After scoring Golden Globe, SAG and MTV Movie Award nominations for her breakout performance in the gritty indie Thirteen, Wood had her choice of projects. But few teenage roles present the kind of acting challenge she had with Thirteen, so Wood knew the next project had to be something special.
"I have to read a lot of bad scripts," she says with a laugh. "I
crave anything good. I’ll do anything if I like the people doing it and it’s
the right script and I think it could be fun and different."
What she chose was Pretty Persuasion, a dark comedy that is alternately shocking, funny and tragic.
The film may be set in high school, but it’s quite unlike any teen comedy that’s come before it. While watching it you may be reminded of the dark humor of Heathers, the keen clique awareness of Mean Girls and the sharp satire of Election.
But did any of those movies mix in sexual harassment, racism, dysfunctional families, a lesbian news reporter, school shooters, sleazy Hollywood casting directors and a high school production of "The Diary of Anne Frank?" These are just a few of the elements that make Pretty Persuasion so unique.
The film was written by first time screenwriter Skander Halim and directed by music video veteran Marcos Siega.
"I met with Marcos and we really hit it off," Wood recalls. "I was originally supposed to play a different part. Marcos came to me and asked what I would think about playing [the lead role of] Kimberly. I’m so glad I did. It was hard, but it’s amazing Marcos had the faith in me to make the switch."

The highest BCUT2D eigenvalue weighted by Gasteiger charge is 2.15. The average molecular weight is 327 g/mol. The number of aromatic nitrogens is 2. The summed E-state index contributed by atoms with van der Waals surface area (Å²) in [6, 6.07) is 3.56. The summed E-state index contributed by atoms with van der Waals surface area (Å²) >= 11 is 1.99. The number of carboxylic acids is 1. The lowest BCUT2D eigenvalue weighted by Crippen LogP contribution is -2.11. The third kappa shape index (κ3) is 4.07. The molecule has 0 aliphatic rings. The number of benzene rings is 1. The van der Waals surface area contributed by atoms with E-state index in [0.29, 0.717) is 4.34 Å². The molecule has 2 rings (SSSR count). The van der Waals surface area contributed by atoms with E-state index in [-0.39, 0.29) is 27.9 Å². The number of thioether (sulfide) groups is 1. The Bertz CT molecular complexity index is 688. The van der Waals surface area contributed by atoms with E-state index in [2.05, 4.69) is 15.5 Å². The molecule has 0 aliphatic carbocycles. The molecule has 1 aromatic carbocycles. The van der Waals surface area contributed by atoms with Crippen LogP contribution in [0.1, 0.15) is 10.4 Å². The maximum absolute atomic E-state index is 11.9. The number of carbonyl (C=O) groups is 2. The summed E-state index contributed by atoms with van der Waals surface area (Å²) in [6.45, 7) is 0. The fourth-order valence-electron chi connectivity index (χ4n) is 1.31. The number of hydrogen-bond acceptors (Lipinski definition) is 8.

Suddenly Wood found herself heading a cast that also includes Ron Livingston, Jane Krakowski, Selma Blair, Jaime King and two-time Oscar nominee James Woods, who has a scene-stealing role as Wood’s boorish, politically incorrect father.
Woods is eager to praise his young co-star, calling Wood the "absolute most talented actor I’ve worked with in a decade." He notes that many audience members may not be able to comprehend the full level of her achievement in Pretty Persuasion.
"Because Marcos shot [the film] with one lens there are whole big chunks that are sometimes two or three minutes long where the actors have to create the rhythm," Woods explains. "You had to have somebody who could do the drama, comedy and create the rhythm. You have to have somebody of that sophistication, yet the character is 16 years old. That’s a big challenge."
For Wood, part of the challenge was making her character someone the audience could relate to. Throughout the course of the film, Kimberly does some very cruel things, but Wood felt it was important that the audience not judge her character too harshly.
"I didn’t want her to be how everyone expects that character to be, just stupid and mean and that’s it," Wood explains. "I wanted to make her a real person even though she’s doing all these horrible things. I wanted you to see why she’s doing it and wonder if any of it could’ve been prevented."
Although she won’t turn 18 until September, Wood is clearly wise beyond her years. That’s something borne out of not only her choice of film roles, but also in how she conducts herself away from the camera. Unlike some young actresses, she has remained far above the tabloid fray.
"I live in the Valley. There’s not a lot of paparazzi there. It’s not like I’m running around complaining, ‘I’m trying to eat in peace at the Ivy!,’" Wood says, clearly mocking the young starlets who do exactly that.
It may keep her off the pages of Us Weekly, but that down-to-earth quality will likely keep Evan Rachel Wood worth watching on movie screens for years to come.
Pretty Persuasion is currently playing in limited release.